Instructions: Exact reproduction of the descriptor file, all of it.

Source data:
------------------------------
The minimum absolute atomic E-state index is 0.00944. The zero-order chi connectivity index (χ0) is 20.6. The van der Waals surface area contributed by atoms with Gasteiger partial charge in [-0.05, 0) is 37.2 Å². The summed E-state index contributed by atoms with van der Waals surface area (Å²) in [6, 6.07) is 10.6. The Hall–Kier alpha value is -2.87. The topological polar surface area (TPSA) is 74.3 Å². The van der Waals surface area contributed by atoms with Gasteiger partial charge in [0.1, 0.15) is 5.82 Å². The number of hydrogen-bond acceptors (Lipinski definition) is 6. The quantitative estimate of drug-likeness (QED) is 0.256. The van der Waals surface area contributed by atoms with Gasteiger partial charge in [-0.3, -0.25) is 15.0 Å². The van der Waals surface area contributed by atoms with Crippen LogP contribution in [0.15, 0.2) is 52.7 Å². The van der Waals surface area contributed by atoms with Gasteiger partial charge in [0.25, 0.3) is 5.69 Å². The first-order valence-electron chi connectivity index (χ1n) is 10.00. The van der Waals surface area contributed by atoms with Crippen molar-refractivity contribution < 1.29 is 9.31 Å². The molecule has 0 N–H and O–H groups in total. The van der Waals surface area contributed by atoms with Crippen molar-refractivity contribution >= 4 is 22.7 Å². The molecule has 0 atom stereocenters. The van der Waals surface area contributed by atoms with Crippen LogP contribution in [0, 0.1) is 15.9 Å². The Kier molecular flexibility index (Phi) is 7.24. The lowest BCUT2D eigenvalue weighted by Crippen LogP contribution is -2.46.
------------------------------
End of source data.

The minimum absolute atomic E-state index is 0.00944. The zero-order chi connectivity index (χ0) is 20.6. The van der Waals surface area contributed by atoms with Gasteiger partial charge in [-0.05, 0) is 37.2 Å². The summed E-state index contributed by atoms with van der Waals surface area (Å²) in [6, 6.07) is 10.6. The Hall–Kier alpha value is -2.87. The topological polar surface area (TPSA) is 74.3 Å². The van der Waals surface area contributed by atoms with Gasteiger partial charge in [0.1, 0.15) is 5.82 Å². The number of hydrogen-bond acceptors (Lipinski definition) is 6. The quantitative estimate of drug-likeness (QED) is 0.256. The van der Waals surface area contributed by atoms with Gasteiger partial charge in [-0.3, -0.25) is 15.0 Å². The van der Waals surface area contributed by atoms with Crippen LogP contribution in [0.15, 0.2) is 52.7 Å². The van der Waals surface area contributed by atoms with Gasteiger partial charge in [0.25, 0.3) is 5.69 Å². The first-order valence-electron chi connectivity index (χ1n) is 10.00. The van der Waals surface area contributed by atoms with Crippen molar-refractivity contribution < 1.29 is 9.31 Å². The molecule has 0 N–H and O–H groups in total. The van der Waals surface area contributed by atoms with Crippen molar-refractivity contribution >= 4 is 22.7 Å². The molecule has 0 atom stereocenters. The van der Waals surface area contributed by atoms with Crippen LogP contribution in [0, 0.1) is 15.9 Å². The Kier molecular flexibility index (Phi) is 7.24. The lowest BCUT2D eigenvalue weighted by Crippen LogP contribution is -2.46.